In Australia, approximately 700 children and adolescents aged 0–18 years are diagnosed each year with cancer.19 One-third of these patients have leukemia (ALL or AML). In Victoria, approximately 80 children with leukemia are treated annually, managed at the 2 study sites. A recruitment rate of 60%, over a 12-month time frame, produced a study target of 50 participants, which is comparable with other vaccine immunogenicity studies in oncology cohorts.20,21
The ELISA serotype-specific antibody concentrations and OPA titers were log(e) transformed for statistical analysis to approximate normal distributions. The ELISA GMCs were determined by taking the antilogarithm of the means of the log-transformed values. The paired t test was used to compare the mean at postimmunization to preimmunization, with a P value <0.01 considered significant due to multiple comparisons. The ratios of the postimmunization to preimmunization geometric means were determined with 95% confidence intervals, where a ratio of 1 (null hypothesis value) indicates no change. For continuous nonparametric variable analysis, Wilcoxon rank (2 variables) and Kruskal–Wallis (3 variables) tests were used. Correlations between serotype-specific ELISA IgG concentrations and OPA titers were calculated using the Pearson correlation coefficient.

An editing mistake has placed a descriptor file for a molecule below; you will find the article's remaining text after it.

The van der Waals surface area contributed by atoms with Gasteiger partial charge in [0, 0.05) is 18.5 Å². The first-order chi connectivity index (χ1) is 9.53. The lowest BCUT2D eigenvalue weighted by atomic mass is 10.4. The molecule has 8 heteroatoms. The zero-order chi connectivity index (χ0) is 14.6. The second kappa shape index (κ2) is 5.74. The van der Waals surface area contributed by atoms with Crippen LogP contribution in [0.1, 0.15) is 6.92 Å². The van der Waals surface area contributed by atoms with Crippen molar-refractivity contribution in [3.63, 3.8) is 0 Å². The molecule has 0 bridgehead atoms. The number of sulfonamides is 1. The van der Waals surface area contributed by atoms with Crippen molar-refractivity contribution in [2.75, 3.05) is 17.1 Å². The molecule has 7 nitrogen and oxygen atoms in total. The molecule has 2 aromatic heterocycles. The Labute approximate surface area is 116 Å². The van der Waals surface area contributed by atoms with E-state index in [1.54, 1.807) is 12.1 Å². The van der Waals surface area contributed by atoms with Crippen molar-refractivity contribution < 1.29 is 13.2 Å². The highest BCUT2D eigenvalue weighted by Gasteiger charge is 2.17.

A standard postvaccine diary card was completed for each administered dose for 5 days [day of immunization (day 0) and next 4 days]. Information collected included: daily temperature, local reactions at the PCV10 site and any systemic reactions (eg, disrupted sleep, irritability, vomiting, diarrhea and rash not limited to the injection site). These data were correlated following a phone interview 5 days postimmunization and the diary forwarded back to the investigators.